Wednesday, 12 October 2016

Multiple Pathways

In how many directions is it possible to travel? In various works, Poul Anderson's characters have traveled:

around the world;
beneath the sea;
up and out into space;
between galaxies;
backwards, forwards and sideways in time;
around a cosmic cycle;
into supernatural realms;
within - psychologically speaking.

That seems to exhaust every possibility, including one or two that may be only imaginary - although fsf fans are always interested to read more. Anderson's ventures "sideways in time" were chiefly fantasies: myths are true, magic works etc. However, his realistic alternative histories are to be found in two short stories and in two installments of the Time Patrol series.

Post-Anderson classics of realistic alternative history include SM Stirling's The Peshawar Lancers and Conquistador. Stirling's Draka History is a brilliant example of the sf principle of imagining an original premise and realizing its logical implications. We must indeed be grateful that a slave-owning culture has not become dominant in our history.


Sean M. Brooks said...

Kaor, Paul!

Yes, I agree, Poul Anderson was one of the pioneers of the alternate world or history branch of SF. Along with Ward Moore and L. Sprague de Camp. But I admit they were surpassed, first by Harry Turtledove and then by S.M. Stirling.

Am I right to think you enjoyed most of all Stirling's THE PESHAWAR LANCERS and CONQUISTADOR? What did you think of John Rolfe VI? I've thought of him as like a William Walker with some decency and of deciding that enough was enough and setting some limits to his ambitions.

And Stirling's villains, like the Draka and William Walker, interests me because they make a sharp contrast to many of our real world villains. I mean the Draka and Walker were examples of INTELLIGENT tyrants, not at all like the bungling brutes we have seen: Soviet Communists, Nazis, Maoists, etc. We don't see Stirling's villains being as stupidly wasteful and incompetent as the ones I listed.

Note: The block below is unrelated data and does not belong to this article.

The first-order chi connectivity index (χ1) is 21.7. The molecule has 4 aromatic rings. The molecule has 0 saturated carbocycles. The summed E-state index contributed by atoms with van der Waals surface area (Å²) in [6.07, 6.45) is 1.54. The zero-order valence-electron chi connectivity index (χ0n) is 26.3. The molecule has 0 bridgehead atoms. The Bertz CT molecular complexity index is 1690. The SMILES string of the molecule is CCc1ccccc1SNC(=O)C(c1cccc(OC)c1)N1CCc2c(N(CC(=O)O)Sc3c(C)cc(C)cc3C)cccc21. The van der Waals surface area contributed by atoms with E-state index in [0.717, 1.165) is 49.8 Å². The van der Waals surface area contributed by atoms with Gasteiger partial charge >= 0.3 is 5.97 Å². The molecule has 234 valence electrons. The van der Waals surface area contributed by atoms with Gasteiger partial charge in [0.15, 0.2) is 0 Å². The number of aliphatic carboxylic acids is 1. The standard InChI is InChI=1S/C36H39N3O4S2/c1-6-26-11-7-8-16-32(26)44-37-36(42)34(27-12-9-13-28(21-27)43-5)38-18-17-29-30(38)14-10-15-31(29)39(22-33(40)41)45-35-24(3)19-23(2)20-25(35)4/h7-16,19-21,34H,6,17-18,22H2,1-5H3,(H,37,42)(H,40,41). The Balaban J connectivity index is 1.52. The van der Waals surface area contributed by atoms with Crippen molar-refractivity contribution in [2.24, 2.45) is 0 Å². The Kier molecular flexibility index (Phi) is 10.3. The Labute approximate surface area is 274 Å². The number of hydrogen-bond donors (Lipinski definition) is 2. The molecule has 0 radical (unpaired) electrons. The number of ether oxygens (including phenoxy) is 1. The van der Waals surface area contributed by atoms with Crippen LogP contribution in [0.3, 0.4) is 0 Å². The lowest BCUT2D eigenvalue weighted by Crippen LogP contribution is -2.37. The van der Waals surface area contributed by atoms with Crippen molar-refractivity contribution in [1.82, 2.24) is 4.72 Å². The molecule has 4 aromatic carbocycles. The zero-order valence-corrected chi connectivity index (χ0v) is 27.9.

Even if you don't believe in God, make an agnostic's prayer that nothing like a real world Domination of the Draka ever arises!


Paul Shackley said...

I have enjoyed those 2 books the most.
John Rolfe was not a villain, was a sensible ruler and tolerant of criticism.
I do make agnostic prayers to whom it may concern. I feel particularly grateful for existence.

Sean M. Brooks said...

Kaor, Paul!

I agree, John Rolfe was not TRULY a villain, and he was a sensible ruler patient of criticism. I esp. recall how, in his rule of the Commonwealth set in alternate "California," he tried to arrange things so that the mistakes which has led to the wrecking of OUR California were not made.

An example of the kind of moral restraint John Rolfe was capable of was in that meeting of the Central Committee of the Thirty which met to discuss the Hawaiian problem. Rolfe and many of his colleagues were convinced Salvatore Colletta had deliberately introduced smallpox to Hawaii to create a virgin field epidemic which would kill off most of the people there, and did not like it one bit! But, absent any hard evidence PROVING this, Rolfe did not think it wise to move against the Collettas. Note the disgust he had for the idea of deliberately starting a devastating plague.

I also recall how you liked THE SKY PEOPLE best of Stirling's two Lords of Creation books. I know you did not entirely care for IN THE COURTS OF THE CRIMSON KINGS, because of finding the Martian Earth descended hominids too dry or "astringent." Altho I did relish COURTS myself.

Agnostic prayers? Good! My view is that God accepts honest agnostic prayers.